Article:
The RM Sotheby’s Porsche 70th anniversary auction : the results

Over 90% of the Porsches sold in the Porsche 70th anniversary auction valueing $25.8 million  

The Porsche 70th anniversary auction by RM Sotheby’s at the Porsche Experience Center in Atlanta was a great ending of the celebrational year in the USA. Hundreds of Porsche enthusiasts gathered on Friday at the preview day to see the cars, literature and memorabilia that were crossing the block on Saturday October 27th. Bidders from 25 countries made the auction very vivid and spirited. It all started with some great lots of Porsche memorabilia and literature.

Porsche literature prices were booming

And we can only say that the prices hammered for some of the literature was stunning. We wonder if a new standard is set for some literature ? Or was it just some bidders who did not have themselves in hand during the auction. What to think of a hammer price of $11.400 for the Porsche RS 60 Driver’s manual.

Rare Porsche 718 RS60 Spyder Manual : Hammer price $11.400
Rare Porsche 718 RS60 Spyder Manual : Hammer price $11.400

 Or how about $2280 for the Porsche RS book by Konradsheim and Gruber ? We all know it is very collectible but I’ve never seen a price like that. But perhaps the most stunning was the price for the lots with Porsche 356 sales  literature and Porsche 911 sales literature : these sold respectively for $18.000 and $20.400. The Porsche 356 Gmund sales brochure however sold for $3.360, a rather conservative price and more in the market.

All the Porsche literature and memorabilia together totalled a sum of no less than $228.930, that is without the junior children’s cars and the 2 engines that were for sale. Amazing, isn’t it ?

Slow interest for the Porsche Junior Children’s Cars

None of the 4 Porsche Junior Children’s Cars was hammered at a price close to the lower estimate. On the contrary. Porsche 356 Speedster Junior , the Porsche 550 Spyder Junior and the Porsche 904 GTS Junior didn’t even reach the half of the lower estimate .However, they were sold without reserve. The buyers of these Porsche toys were lucky. The Porsche 917 Junior car sold for $31.200 but with an estimation of $50,000 – $60,000, another ‘bargain’ for the buyer. I presume the sellers of these Porsche juniors have had better days.

Lot Description Hammer price, premium included
155 Porsche 356 Speedster Junior Children’s car $9,000
156 Porsche 550 Spyder Junior Children’s car $7,800 
157 Porsche 904 Carrera GTS Children’s car $9,600
158 Porsche 917 Junior Children’s car $31,200

1 of only 3 Porsche 959 Paris-Dakar sold for $5,945,000

It was the very first time a Porsche 959 Paris-Dakar was sold at an auction. Not a surprise when you know only 3 of these cars have ever been built. And even though the estimated price was between $3,000,000 and $3,400,00, the effective hammer price was way higher. After a vivid bidding battle, the hammer fell at a price of $5,945,000.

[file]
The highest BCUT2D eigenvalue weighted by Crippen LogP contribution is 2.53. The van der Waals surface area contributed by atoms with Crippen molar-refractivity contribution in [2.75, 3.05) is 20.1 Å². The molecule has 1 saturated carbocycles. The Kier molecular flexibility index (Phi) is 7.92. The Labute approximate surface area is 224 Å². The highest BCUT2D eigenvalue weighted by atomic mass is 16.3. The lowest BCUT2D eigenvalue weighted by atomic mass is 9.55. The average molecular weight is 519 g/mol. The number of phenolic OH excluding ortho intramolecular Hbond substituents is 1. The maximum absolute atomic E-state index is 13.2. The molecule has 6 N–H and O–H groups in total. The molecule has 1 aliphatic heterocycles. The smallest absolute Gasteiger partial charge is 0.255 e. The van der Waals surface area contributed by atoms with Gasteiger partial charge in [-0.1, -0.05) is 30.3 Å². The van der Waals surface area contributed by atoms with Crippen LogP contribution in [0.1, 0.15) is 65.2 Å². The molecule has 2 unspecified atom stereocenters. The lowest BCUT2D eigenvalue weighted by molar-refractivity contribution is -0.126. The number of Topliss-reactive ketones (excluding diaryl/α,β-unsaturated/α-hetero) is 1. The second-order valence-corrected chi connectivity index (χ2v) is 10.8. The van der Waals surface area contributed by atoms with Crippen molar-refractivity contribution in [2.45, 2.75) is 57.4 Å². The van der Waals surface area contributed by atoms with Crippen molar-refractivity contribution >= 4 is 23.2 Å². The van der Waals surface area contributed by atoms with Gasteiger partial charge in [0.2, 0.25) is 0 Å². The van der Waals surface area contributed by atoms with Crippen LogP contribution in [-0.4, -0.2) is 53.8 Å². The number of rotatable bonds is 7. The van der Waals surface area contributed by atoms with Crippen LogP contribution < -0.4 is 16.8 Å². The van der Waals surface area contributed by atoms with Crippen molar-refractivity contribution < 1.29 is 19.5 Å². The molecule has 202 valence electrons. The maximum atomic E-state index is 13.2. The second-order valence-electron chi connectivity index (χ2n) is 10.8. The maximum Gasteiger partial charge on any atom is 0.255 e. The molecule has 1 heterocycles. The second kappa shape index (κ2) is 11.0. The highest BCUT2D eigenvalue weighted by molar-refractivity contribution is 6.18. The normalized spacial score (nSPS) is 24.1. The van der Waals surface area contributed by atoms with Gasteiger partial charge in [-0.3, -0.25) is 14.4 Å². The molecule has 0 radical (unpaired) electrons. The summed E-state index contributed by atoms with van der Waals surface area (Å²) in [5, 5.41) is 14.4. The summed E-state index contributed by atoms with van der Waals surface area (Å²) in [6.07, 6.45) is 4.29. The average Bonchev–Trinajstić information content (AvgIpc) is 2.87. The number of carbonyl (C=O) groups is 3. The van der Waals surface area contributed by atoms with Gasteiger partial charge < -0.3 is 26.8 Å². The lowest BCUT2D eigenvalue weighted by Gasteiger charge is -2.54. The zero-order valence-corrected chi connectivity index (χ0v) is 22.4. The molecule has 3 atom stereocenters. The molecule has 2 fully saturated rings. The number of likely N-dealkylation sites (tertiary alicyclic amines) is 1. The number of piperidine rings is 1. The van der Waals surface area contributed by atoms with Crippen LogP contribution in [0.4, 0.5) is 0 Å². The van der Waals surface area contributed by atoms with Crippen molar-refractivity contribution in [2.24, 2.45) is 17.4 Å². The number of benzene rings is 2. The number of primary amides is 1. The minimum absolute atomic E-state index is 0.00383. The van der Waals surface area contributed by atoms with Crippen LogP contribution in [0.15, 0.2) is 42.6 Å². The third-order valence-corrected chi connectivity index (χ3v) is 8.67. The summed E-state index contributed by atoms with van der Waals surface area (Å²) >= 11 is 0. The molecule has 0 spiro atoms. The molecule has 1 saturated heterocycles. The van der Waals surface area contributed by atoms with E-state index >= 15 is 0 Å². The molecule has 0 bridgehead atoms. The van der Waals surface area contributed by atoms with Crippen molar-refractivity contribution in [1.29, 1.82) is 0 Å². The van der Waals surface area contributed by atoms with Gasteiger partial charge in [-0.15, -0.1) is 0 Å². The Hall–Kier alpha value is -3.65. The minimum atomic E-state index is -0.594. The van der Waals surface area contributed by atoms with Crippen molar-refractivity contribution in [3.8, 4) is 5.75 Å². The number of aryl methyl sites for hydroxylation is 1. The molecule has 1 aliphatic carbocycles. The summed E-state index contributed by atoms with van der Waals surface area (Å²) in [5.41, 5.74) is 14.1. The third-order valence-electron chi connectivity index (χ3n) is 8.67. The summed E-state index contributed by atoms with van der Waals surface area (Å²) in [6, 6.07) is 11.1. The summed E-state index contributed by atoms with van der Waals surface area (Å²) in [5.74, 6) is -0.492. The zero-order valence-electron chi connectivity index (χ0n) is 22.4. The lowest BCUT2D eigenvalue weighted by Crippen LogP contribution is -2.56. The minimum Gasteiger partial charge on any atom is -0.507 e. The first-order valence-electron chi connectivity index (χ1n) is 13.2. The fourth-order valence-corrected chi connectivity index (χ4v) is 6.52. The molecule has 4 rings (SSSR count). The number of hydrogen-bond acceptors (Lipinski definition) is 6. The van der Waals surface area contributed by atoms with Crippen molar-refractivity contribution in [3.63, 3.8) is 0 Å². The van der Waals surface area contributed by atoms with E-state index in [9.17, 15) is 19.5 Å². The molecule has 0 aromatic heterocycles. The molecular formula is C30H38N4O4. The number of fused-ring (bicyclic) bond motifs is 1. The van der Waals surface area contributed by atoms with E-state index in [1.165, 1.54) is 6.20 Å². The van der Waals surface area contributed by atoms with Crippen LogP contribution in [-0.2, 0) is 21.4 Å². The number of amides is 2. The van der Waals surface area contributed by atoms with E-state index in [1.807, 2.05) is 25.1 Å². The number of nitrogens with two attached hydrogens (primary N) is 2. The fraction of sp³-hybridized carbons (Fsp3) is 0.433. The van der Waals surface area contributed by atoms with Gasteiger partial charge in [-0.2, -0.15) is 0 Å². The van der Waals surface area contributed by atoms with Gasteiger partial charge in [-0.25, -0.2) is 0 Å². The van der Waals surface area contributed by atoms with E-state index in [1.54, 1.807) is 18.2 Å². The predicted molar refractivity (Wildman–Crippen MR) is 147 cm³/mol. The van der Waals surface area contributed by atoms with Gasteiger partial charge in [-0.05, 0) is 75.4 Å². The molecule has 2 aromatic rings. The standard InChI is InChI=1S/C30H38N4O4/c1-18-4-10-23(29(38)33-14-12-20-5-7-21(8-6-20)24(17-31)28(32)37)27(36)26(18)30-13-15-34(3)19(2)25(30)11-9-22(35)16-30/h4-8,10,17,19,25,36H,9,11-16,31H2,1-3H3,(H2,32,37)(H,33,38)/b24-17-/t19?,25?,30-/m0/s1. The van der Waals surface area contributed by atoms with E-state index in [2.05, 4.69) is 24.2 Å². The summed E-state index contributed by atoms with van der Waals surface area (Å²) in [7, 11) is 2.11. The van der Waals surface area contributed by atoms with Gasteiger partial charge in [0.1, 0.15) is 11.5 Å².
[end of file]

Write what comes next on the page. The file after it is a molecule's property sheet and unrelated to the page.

We’ve reported before about the Porsche Classic ‘s Project Gold that was sold at the Porsche 70th Anniversary sale. No matter what you think about the project on itself, it was obvious that the “Project Gold” would attract lots of interested bidders with deep wallets. And the final hammer price of $2,700,000 proves that.

Unsold Porsche 356 Pre-A, Porsche 956 and Porsche 911 RSR’s

Despite the strong interest for both the Project Gold car and the 1985 Porsche 959 Paris-Dakar, some cars seemed to be less interesting for the bidders. And actually I am a bit surprised about that.First of all the split-window Porsche 356’s that come on the block. The 1951 Porsche 356 Split-window Cabriolet remained unsold at a highest bid $460.000, well below the lower estimate of $650,000. Same story for the 1951 Porsche 356 Coupe that was hammered at $525.000 and didn’t change owner. Estimatation fork for the 1951 Porsche 356 Coupe was $600,000 – $800,000.

More surprises with both the Porsche 911 RSR 2.8 and Porsche 911 RSR 3.0 that didn’t find a new owner. The highest bid for the Porsche 911 2.8 RSR was $2,000,000 (lower estimate $2,400,000) . The bidder that wanted to pay $1.775.000 for the Porsche 911 RSR 3.0 will not bring the car home. The bid didn’t meet the reserve, and was just below the lower estimation of $2,000,000.

1983 Porsche 956 Matthew Howell © 2018 Courtesy of RM Sotheby's. Unsold , highest bid $3,500,000
1983 Porsche 956 Matthew Howell © 2018 Courtesy of RM Sotheby’s. Unsold , highest bid $3,500,000

The 1983 Porsche 956 Group C (Chassic 956-110) car didn’t meet reserve either. The overall winner of the 1983 Brands Hatch 1000 Km and the 1983 Can-Am Road America was believed to sell for an estimated $5,250,000 – 6,750,000. However , the highest bid of $3,500,000 remained well under the lower estimate. 

Conclusion

It may have been a bit surprising but we believe that the literature prices reached some insane prices. It is hard to believe that these will be the new standars, but on a collectors market you never know. On the other hand ,a very rare piece like the Porsche 356 Gmund brochure sold for a very moderate price. When it comes to cars, it is very clear. The tops of the market some years ago are long gone. But unfortunately for some owners, and maybe auction houses, the top prices of back then are still considered the standard. These standards are used to determine the estimation forks, and the reserves by the sellers. No wonder in a market that has been slowing down for a while now, these reserves aren’t met. 

The Results for alle the Porsches in the RM Sotheby’s Porsche 70th anniversary auction